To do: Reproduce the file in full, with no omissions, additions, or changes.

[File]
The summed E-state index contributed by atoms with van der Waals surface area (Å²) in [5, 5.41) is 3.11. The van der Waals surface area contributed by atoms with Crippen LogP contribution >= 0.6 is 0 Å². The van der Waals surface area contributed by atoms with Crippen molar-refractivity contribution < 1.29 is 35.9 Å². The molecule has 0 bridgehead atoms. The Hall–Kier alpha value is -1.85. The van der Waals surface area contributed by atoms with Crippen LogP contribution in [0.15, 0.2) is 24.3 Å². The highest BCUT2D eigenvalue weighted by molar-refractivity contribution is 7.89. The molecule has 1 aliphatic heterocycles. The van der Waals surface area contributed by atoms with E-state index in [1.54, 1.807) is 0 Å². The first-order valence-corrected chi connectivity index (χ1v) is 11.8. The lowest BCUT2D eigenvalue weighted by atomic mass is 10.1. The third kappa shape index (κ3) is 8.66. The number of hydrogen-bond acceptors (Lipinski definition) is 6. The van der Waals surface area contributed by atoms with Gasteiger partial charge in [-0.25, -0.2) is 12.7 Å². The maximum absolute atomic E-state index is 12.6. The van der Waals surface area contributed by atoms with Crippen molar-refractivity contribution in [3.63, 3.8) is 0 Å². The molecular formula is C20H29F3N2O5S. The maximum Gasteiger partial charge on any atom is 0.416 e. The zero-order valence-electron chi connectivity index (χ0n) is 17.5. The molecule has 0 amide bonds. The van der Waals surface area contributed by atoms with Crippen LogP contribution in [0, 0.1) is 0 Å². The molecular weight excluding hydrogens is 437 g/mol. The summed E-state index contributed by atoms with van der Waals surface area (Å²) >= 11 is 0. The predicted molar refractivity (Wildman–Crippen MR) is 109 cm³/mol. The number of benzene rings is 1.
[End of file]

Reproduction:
The summed E-state index contributed by atoms with van der Waals surface area (Å²) in [5, 5.41) is 3.11. The van der Waals surface area contributed by atoms with Crippen LogP contribution >= 0.6 is 0 Å². The van der Waals surface area contributed by atoms with Crippen molar-refractivity contribution < 1.29 is 35.9 Å². The molecule has 0 bridgehead atoms. The Hall–Kier alpha value is -1.85. The van der Waals surface area contributed by atoms with Crippen LogP contribution in [0.15, 0.2) is 24.3 Å². The highest BCUT2D eigenvalue weighted by molar-refractivity contribution is 7.89. The molecule has 1 aliphatic heterocycles. The van der Waals surface area contributed by atoms with E-state index in [1.54, 1.807) is 0 Å². The first-order valence-corrected chi connectivity index (χ1v) is 11.8. The lowest BCUT2D eigenvalue weighted by atomic mass is 10.1. The third kappa shape index (κ3) is 8.66. The number of hydrogen-bond acceptors (Lipinski definition) is 6. The van der Waals surface area contributed by atoms with Gasteiger partial charge in [-0.25, -0.2) is 12.7 Å². The maximum absolute atomic E-state index is 12.6. The van der Waals surface area contributed by atoms with Crippen molar-refractivity contribution in [3.63, 3.8) is 0 Å². The molecular formula is C20H29F3N2O5S. The maximum Gasteiger partial charge on any atom is 0.416 e. The zero-order valence-electron chi connectivity index (χ0n) is 17.5. The molecule has 0 amide bonds. The van der Waals surface area contributed by atoms with Crippen LogP contribution in [0, 0.1) is 0 Å². The molecular weight excluding hydrogens is 437 g/mol. The summed E-state index contributed by atoms with van der Waals surface area (Å²) >= 11 is 0. The predicted molar refractivity (Wildman–Crippen MR) is 109 cm³/mol. The number of benzene rings is 1.